Start 2020 Right!

You’ve got a couple days to go before 2020 kicks off! Whether you’ve thought a lot about your goals for the coming year or haven’t even had a chance with the holiday bustle, we’ve got you covered with our guide on how to make sure it gets off to a good start.

Set a Big Picture Vision For Yourself

This sounds very guru-esque, but we want you to picture what you think is the best version of yourself. How is that different from who you are today? What is your best version focused on? How would they spend their time?

Think about these questions for a few minutes. Envisioning your best self should be someone that you are happy with. Ideally you are happy with most of who you are today, but it is also entirely healthy to have things that you want to change and improve. Your goals should be focused on these things. If you think you are perfect already, I guess you can skip this part.

It’s those things that make sense to focus on in 2020. Try to write down two or three of those areas where you would most want to make progress, and let’s go from there.

Some examples to consider:

  • I want to get in better shape
  • I want to advance my career
  • I want to build better relationships
  • I want to become more disciplined

Make a Plan

Okay, a big picture vision is great, but it isn’t very actionable. Saying “I want to get in better shape” doesn’t really lead you to do anything specifically. In our experience, this can lead to one of two outcomes:

  • Someone starts strong but doesn’t have any order or long-term plan, and drops it the first time they hit a busy stretch for the rest of their life. Or,
  • Someone doesn’t do much at the start and has entirely forgotten about the goal by the second week of February.

We don’t want either of these to happen to you, and so we strongly recommend a plan of attack.

What this means depends on your goal, but generally we suggest you come up with 1-3 tactical steps you can take each week in order to make meaningful progress toward your goal.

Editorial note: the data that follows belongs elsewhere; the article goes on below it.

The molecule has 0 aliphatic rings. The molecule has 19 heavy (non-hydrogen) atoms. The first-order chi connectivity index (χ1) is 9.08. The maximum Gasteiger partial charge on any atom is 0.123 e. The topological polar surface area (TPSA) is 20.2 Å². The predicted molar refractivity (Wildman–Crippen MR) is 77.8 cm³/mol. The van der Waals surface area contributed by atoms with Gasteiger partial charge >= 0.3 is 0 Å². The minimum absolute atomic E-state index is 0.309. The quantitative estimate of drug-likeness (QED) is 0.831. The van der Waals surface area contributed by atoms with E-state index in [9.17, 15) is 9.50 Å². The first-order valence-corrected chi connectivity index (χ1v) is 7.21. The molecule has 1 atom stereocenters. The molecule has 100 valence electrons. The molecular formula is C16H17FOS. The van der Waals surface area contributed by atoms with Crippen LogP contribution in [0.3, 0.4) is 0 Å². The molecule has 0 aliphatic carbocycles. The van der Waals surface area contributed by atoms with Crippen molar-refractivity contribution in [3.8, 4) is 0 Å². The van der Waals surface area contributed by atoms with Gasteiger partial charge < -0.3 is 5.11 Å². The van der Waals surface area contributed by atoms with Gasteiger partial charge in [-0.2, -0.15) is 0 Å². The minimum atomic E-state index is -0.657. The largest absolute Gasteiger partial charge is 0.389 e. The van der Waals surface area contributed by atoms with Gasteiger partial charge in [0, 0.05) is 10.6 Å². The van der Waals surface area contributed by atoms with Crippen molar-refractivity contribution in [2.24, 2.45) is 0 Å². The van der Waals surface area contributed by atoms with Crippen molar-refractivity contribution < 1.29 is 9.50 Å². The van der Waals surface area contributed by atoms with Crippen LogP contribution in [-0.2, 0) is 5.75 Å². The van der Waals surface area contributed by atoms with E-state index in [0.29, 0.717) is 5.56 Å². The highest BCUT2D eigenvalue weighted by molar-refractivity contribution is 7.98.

You might be asking, “what constitutes tactical steps? Or meaningful progress?” We won’t worry too much about the definitions, but ideally these are habits that you can build that, if you do them, will make achieving your goal much more likely. As an example: if you want to get in better shape, then skipping dessert at least 2 days per week is a tactical step, and logically has a good chance of improving your chances of getting into shape. Hence it is a good target for you to set!

One important note: it should be very easy to define if you achieved your target or not in a given week. You either skipped dessert at least twice, or you did not. This one is very clear if you are being honest with yourself (what about that half of a cookie? You might ask.). Most of us have learned how to use ambiguity to satiate short-term happiness and convince ourselves we did something even if that’s not quite true. Long-term you needs to setup blockades to that from the start.

Some examples (related to the four goals above):

  • Go for a run/jog 3 days per week
  • Reach out to one contact each week in my professional network
  • Call my parents/siblings each week
  • Meditate 3 times per week

Just Do It